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Copyright © 2012
by Fred McMillin
Wines, Ides and Julius Caeser
Since today is the ides of March, we speak of...Wines, Ides and Julius Caeser.
Prologue by today's guest author, William Shakespeare
CAESAR—"Who is it in the press that calls on me? I hear a tongue, shriller than all the music."
SOOTHSAYER—"Beware the ides of March."
CAESAR—"What man is that?"
BRUTUS—"A soothsayer bids you beware the ides of March."
CAESAR—"He is a dreamer; let us leave him."
[Time passes. Today Caesar is walking toward the Capitol. The soothsayer shows up.]
CAESAR—"The ides of March are come."
SOOTHSAYER—"Ay, Caesar; but not gone."
[Later, in the Capitol...]
CASCA—"Speak, hands, for me!"...and stabs Caesar in the neck, and by others, and last, by Brutus.
CAESAR—"Et tu, Brute? Then fall, Caesar!"...[and dies.]
Today Is the Ides of March
Ides is singular. In Roman times every month had an ides, either the 13th or the 15th. In March it was the 15th. Caesar died on March 15, 44 B.C.
Today's Wines—The Caesar Connection
My S.F. State University class tasted a number of wines from Italy. The top four are all descendants of wines that existed when the soothsayer had his say. Here they are. Incidentally, one of our best sources of information about wine grapes at Caesar's time is Pliny the Elder, who was born only 70 years after the assassination. (Christ was 25 years old when Pliny was born.)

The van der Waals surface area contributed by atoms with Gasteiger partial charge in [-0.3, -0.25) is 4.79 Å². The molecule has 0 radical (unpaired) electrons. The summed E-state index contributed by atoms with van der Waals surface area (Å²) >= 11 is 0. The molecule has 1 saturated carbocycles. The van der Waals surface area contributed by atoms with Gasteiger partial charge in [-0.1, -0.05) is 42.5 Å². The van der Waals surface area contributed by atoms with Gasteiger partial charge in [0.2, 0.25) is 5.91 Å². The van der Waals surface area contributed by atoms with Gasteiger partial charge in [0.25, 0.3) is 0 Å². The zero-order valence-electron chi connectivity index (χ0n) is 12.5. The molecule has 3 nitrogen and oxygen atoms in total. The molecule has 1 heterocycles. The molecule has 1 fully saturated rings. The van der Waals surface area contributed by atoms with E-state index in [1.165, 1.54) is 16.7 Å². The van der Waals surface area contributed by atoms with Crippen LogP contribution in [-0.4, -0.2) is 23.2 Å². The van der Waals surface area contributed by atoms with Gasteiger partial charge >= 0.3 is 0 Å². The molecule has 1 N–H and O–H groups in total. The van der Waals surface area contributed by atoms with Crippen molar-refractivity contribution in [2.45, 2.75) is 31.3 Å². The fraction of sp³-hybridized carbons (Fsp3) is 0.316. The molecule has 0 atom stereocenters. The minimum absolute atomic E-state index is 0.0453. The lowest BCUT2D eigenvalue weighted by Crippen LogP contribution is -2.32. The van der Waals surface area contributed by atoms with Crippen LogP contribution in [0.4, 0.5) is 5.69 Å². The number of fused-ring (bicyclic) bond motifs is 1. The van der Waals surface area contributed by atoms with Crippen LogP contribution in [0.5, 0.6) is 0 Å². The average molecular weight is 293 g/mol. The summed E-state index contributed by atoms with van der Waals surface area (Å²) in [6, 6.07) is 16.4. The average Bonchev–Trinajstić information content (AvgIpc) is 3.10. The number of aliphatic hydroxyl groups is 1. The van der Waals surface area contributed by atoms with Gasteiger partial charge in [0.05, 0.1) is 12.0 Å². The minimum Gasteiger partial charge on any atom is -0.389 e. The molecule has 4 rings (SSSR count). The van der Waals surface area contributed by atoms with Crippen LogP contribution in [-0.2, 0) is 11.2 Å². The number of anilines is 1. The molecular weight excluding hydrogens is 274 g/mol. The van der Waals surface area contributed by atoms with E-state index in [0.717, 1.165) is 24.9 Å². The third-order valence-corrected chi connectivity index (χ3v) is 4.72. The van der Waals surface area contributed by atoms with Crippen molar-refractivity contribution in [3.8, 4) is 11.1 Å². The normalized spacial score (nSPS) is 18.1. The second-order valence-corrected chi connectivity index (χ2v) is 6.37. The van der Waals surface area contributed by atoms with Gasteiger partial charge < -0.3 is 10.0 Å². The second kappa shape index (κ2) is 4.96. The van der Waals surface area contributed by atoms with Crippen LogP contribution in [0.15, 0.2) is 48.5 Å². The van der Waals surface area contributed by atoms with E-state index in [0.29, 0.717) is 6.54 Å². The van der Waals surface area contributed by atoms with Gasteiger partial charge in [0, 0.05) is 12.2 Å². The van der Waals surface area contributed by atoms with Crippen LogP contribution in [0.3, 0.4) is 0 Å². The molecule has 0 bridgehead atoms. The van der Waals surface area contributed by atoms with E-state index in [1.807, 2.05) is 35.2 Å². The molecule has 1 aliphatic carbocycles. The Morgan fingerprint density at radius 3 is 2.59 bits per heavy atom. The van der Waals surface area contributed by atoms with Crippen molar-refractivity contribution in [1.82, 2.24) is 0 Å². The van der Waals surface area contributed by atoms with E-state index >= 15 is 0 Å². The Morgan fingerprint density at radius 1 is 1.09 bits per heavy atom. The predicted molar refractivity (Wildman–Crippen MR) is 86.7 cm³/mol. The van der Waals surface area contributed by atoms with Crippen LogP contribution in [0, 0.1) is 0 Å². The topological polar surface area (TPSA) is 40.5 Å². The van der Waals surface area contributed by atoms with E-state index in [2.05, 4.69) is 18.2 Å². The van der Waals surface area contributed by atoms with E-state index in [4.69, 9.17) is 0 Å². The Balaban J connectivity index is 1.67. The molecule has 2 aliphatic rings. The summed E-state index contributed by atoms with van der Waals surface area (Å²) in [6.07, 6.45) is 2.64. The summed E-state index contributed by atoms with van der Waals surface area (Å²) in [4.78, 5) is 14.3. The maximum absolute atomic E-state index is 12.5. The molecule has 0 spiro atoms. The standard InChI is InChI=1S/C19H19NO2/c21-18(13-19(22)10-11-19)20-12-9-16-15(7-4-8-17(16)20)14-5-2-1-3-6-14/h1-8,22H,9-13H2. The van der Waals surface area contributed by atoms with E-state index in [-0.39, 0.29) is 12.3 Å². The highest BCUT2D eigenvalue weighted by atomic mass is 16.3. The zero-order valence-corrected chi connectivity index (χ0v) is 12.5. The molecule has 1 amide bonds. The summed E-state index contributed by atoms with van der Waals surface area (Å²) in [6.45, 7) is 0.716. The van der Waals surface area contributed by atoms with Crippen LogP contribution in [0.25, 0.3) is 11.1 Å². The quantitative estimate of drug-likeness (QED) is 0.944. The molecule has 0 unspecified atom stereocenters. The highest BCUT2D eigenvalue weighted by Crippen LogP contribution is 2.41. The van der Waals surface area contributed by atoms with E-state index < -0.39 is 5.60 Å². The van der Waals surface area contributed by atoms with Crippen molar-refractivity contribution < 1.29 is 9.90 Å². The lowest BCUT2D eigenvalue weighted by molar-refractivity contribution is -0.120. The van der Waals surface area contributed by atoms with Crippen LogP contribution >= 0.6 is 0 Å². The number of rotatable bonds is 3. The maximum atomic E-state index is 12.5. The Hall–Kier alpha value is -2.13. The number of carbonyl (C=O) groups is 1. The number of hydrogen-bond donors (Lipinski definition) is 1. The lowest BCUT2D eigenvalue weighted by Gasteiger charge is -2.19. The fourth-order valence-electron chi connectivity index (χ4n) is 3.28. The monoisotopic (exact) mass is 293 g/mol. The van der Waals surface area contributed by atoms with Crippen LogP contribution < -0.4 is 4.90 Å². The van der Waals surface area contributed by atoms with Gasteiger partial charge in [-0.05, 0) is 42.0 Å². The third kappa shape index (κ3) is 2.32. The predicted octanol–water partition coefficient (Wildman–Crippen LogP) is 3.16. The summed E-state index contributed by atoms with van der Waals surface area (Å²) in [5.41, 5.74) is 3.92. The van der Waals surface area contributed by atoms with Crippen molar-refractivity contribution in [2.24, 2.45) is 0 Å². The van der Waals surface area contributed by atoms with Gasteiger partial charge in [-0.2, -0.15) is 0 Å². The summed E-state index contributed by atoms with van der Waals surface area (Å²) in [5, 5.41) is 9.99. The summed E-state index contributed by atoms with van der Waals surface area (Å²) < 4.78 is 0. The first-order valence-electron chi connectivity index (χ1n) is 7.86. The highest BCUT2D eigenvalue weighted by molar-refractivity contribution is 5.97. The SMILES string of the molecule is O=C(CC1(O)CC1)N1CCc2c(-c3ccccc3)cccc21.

The Romans found that letting red grapes partly dry before converting them to wine could produce a wine of exceptional intensity. Today we call it Amarone (ah-mah-row-neh), and the class gave this one a rating of EXCEPTIONAL.
1995 Amarone Classico della Valpolicella
The grapes for this wine grow on the slopes of Mt. Vesuvius. An example is the Greco di Tufo, which the Greeks brought to Italy long before Caesar's time. Here's the white version. Buy the latest vintage you can get.
Lacryma Christi Del Vesuvio (tears of Christ)
Etruscans from the Middle East had established winemaking from the precursor of the Sangiovese grape some five centuries before Caesar's time. Today we know the wine as Chianti, and the class liked this one.
1996 Chianti Classico Riserva (pictured)
The First Wine Grapes
Wine historians believe man's first wine was made from a Muscat grape. Muscat came to Italy from Greece. Pliny called it UVA APIANA, the "grape of the bees." Here's an outstanding one; the class voted it Best Wine of the Course.
Moscato di Pantelleria (dessert wine)
Back to Caesar. When conquering Gaul (France), he found several tribes that forbid the consumption of wine. The reason? The leaders feared it would reduce their men's will to fight. Apparently they didn't notice that wine didn't seem to cause the Roman legions any problem!
This page created March 2001